Will you tell us a little about your writing career?

Rap CoverMy first, The Rap, a gritty prison novel, was originally published by Atheneum. It was a Main Selection with Book of the Month Club, went into two editions as a mass market paperback, and was published in several foreign languages. It was optioned by Lorimar Productions and made into a feature film entitled Fastwalking, starring James Woods, for which I was credited as writer.

My second novel, Selena, set in the Central Valley of California during the Mexican farmworkers’ strikes, was also published by Atheneum. It was a Main Selection at Literary Guild, a mass market paperback with Signet here and Granada in England, and was purchased by Twentieth Century Fox. It was based on my own experiences working with Mexican farmworkers in the tomato fields near Tracy, California, and it was also well-received. Here are some of its reviews:

“There is not an area of novel writing where the author is not scarily gifted. His plotting is intricate but never rings false or obtrudes. His descriptions of places, scenes, machinery, processes, illuminate like flares. His ear for dialogue can handle English, Mexican-American, and ‘pocho’ Spanish. His narrative pace is swift. His style is joyous and free. His feeling for character is mind-boggling. His amazing eye makes every page fresh. NO AMERICAN WRITER IN YEARS HAS PRODUCED SUCH A READABLE, DEEP AND FULLY REALIZED NOVEL!” — San Diego Union.

“A story as vibrant and earthy as its heroine and her people…a big, powerful novel, packed with action and alive with unforgettable characters!” — Literary Guild Magazine.

“Need not to be compared to Steinbeck; it stands on its own feet, speaks with its own fresh, strong voice!” — Louiseville Courier Journal.

My third novel, The Alamo Tree, also based upon the experiences of my own family, was published by Simon & Schuster and was a featured selection at Literary Guild. Its publishers describe it this way:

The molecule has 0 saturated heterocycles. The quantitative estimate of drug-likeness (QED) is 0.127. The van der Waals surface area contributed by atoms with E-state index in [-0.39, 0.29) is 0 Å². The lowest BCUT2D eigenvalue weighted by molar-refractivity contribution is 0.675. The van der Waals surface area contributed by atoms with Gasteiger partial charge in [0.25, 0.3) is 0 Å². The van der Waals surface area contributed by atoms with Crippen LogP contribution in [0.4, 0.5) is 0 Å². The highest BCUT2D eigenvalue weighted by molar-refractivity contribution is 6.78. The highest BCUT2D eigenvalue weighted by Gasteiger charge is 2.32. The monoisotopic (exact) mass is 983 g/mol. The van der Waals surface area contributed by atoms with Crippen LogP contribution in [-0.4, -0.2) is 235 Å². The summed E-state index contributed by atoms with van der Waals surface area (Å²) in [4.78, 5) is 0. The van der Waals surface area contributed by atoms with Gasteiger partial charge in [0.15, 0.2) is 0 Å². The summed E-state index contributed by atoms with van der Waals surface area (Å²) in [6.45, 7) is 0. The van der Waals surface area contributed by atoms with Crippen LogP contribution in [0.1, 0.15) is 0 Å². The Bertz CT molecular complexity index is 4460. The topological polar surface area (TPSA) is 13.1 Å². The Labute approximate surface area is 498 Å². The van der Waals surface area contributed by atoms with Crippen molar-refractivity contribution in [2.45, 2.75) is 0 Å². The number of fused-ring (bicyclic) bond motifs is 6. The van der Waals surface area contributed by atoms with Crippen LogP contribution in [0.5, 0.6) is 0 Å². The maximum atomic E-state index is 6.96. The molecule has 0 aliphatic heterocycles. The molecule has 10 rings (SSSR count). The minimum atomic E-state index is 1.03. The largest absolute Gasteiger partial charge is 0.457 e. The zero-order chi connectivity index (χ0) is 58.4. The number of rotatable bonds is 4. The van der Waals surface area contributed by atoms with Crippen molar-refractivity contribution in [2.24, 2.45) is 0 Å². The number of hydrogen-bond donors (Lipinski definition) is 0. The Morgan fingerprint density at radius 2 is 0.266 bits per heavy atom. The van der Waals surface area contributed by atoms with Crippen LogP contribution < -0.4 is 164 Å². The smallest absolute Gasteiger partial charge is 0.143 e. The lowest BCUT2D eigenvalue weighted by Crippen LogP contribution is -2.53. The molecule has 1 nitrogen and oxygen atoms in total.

“The Alamo Tree is an epic of two countries–Mexico and the United States–chronicling the tumultuous relationship of two families, the O’Hares and the Carrizos, through six decades of this century’s explosive social and political changes. Abounding in a rich variety of characters—Yankee imperialists and corrupt revolutionary generals, middle-class reformers and peasant activists, narcotics smugglers and wheeling and double-dealing entrepreneurs, victimized priests and disenfranchised mestizos—The Alamo Tree powerfully confirms Ernest Brawley as one of America’s most dynamic and original writers, and a master storyteller.”

In addition, I’ve written two film scripts, The Dressing Of The Dead for writer/producer George Gonneau, and The Northmen for producer Jeff Goldman.

It’s nice to see you are finally moving into digital publication. Please tell us about this latest endeavor.

The Rap was republished on April 30, 2015 by Little Machines Press/Roots Digital and is now available for purchase at Amazon/Kindle. Selena will soon be republished by Little Machines Press/Roots Digital Media as well. My new novel, Blood Moon, is set in 1880s Arizona, and is based upon The Pleasant Valley War, the West’s bloodiest land war, in which the Gringo and Chicano sides of my family were intimately involved. It will be published shortly after Selena by the same publisher.

Do you currently have any other projects in the works?

At present I am working on two projects, a novel set during the CIA’s secret war in Laos entitled The Golden Triangle, and Streetlight, a crime thriller film script set in New York in the year of its nadir, 1975.

What were the challenges you faced while writing The Rap?